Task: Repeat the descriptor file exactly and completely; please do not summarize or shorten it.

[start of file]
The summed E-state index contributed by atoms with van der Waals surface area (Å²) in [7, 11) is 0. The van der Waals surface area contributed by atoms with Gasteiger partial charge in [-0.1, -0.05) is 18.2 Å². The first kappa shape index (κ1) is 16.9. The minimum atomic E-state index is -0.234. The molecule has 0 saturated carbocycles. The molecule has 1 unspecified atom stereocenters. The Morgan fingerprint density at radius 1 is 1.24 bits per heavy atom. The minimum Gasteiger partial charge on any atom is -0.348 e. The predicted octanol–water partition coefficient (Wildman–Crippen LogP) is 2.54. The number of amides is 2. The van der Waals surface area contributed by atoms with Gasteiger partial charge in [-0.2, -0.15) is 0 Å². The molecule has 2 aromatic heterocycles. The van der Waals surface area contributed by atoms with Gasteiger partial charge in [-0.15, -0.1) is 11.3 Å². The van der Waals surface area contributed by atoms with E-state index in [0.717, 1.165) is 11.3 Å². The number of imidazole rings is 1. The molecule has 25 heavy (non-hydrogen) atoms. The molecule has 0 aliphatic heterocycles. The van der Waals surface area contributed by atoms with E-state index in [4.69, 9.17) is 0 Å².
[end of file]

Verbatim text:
The summed E-state index contributed by atoms with van der Waals surface area (Å²) in [7, 11) is 0. The van der Waals surface area contributed by atoms with Gasteiger partial charge in [-0.1, -0.05) is 18.2 Å². The first kappa shape index (κ1) is 16.9. The minimum atomic E-state index is -0.234. The molecule has 0 saturated carbocycles. The molecule has 1 unspecified atom stereocenters. The Morgan fingerprint density at radius 1 is 1.24 bits per heavy atom. The minimum Gasteiger partial charge on any atom is -0.348 e. The predicted octanol–water partition coefficient (Wildman–Crippen LogP) is 2.54. The number of amides is 2. The van der Waals surface area contributed by atoms with Gasteiger partial charge in [-0.2, -0.15) is 0 Å². The molecule has 2 aromatic heterocycles. The van der Waals surface area contributed by atoms with Gasteiger partial charge in [-0.15, -0.1) is 11.3 Å². The van der Waals surface area contributed by atoms with E-state index in [0.717, 1.165) is 11.3 Å². The number of imidazole rings is 1. The molecule has 25 heavy (non-hydrogen) atoms. The molecule has 0 aliphatic heterocycles. The van der Waals surface area contributed by atoms with E-state index in [4.69, 9.17) is 0 Å².